HARLEM, Manhattan (PIX11) — Providing more healthcare to a community is a vital way to help it be more healthy.
That’s what a new report in a prestigious medical publication said, and it cites an unorthodox location here to show what having more community healthcare options means, in an unorthodox way.
Customers can get a cut, shave, styling, and high blood pressure screening at Denny Moe’s Superstar Barbershop on Frederick Douglass Boulevard.
“It’s all about the community,” said Dennis “Denny Moe” Mitchell, the barbershop owner that bears his name. “You’ve got to take care of those who take care of you.”
That principle, he said, motivated him to get trained to give blood pressure screenings in a community with generally higher rates of hypertension or high blood pressure.
On Thursday, Mitchell carried out his normal routine of helping people look good and live well.
He regularly asks customers if they’d like a screening but said it’s completely optional.
“We don’t push it on anyone. You know, we offer it,” he said.
In fact, in 40 minutes, he offered screenings to two customers. One politely declined, but the other, Christopher Williams, opted in.
“You go to a doctor’s office,” he said, “usually the environment’s a little scarier, you don’t know what’s going to happen, what to expect.”
“You come in here,” Williams said, “you get a haircut and checking the blood pressure, and that’s it.”
On Thursday, Sunjay Letchuman, a second-year student at the Mt. Sinai Icahn School of Medicine, was at the barbershop.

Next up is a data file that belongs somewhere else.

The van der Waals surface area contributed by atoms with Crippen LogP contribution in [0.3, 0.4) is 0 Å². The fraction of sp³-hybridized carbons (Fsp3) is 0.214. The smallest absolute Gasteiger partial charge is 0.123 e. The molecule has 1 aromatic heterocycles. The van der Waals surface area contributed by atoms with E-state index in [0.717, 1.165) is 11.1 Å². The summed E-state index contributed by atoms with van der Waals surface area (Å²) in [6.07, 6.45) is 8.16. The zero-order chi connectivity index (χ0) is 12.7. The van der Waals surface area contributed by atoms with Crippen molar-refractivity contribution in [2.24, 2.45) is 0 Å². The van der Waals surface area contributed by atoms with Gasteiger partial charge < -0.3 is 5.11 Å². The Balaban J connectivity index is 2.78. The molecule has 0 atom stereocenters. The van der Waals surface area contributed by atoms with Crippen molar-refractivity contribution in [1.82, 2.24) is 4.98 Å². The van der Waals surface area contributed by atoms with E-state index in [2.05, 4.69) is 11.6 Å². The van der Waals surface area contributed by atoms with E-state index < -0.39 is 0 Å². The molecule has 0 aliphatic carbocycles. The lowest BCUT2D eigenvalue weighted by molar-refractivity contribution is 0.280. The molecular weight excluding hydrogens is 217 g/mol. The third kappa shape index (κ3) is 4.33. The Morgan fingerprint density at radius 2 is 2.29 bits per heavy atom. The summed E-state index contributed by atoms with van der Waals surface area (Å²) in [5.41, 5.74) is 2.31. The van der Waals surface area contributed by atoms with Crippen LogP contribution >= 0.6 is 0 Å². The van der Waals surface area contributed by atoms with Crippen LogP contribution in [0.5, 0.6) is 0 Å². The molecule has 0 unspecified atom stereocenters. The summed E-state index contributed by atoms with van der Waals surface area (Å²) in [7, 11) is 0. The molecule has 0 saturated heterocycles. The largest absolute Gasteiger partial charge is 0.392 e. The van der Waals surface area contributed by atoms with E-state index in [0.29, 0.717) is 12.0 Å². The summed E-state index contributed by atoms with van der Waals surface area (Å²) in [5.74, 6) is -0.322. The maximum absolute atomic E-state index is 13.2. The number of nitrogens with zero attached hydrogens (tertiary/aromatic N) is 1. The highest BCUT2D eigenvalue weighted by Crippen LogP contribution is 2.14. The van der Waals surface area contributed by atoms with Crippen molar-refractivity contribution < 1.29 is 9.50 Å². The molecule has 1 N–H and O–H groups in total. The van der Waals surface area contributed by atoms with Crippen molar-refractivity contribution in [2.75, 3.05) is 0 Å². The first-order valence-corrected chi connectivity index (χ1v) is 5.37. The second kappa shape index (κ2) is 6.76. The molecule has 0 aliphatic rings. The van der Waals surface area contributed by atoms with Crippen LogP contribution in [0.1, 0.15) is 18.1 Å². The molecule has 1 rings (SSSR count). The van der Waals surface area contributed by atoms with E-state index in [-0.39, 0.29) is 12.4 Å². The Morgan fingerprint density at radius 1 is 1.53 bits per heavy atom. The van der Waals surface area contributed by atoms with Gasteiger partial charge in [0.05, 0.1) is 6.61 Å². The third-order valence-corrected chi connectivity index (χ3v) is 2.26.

He is the co-author of a report recently published in the Mayo Clinic Proceedings, a medical publication with a national and international profile.
As Dr. Helen Fernandez, Letchuman’s medical school professor and advisor, said in an interview, Denny Moe’s health actions and interactions make him a vital instructor in his own right.
“This is a way to have people to continue building community,” Fernandez said, “because they’re working towards a goal — they’re working towards improving their health.”
In his report in the Mayo Clinic Proceedings, Letchuman writes that screenings like those done at Denny Moe’s in Harlem can help make all communities healthier nationwide.
“The data show,” Letchuman said, “that blood pressures go down when barbers have conversations about blood pressure and take blood pressures, and then partner with a hospital or clinic for follow-up care.”
“We know that this works,” he added.
The report goes on to say that simple but vital programs like the one at Denny Moe’s also happen at some libraries, laundromats, and even dollar stores in both urban and rural areas.
Those need to be expanded, Letchuman said.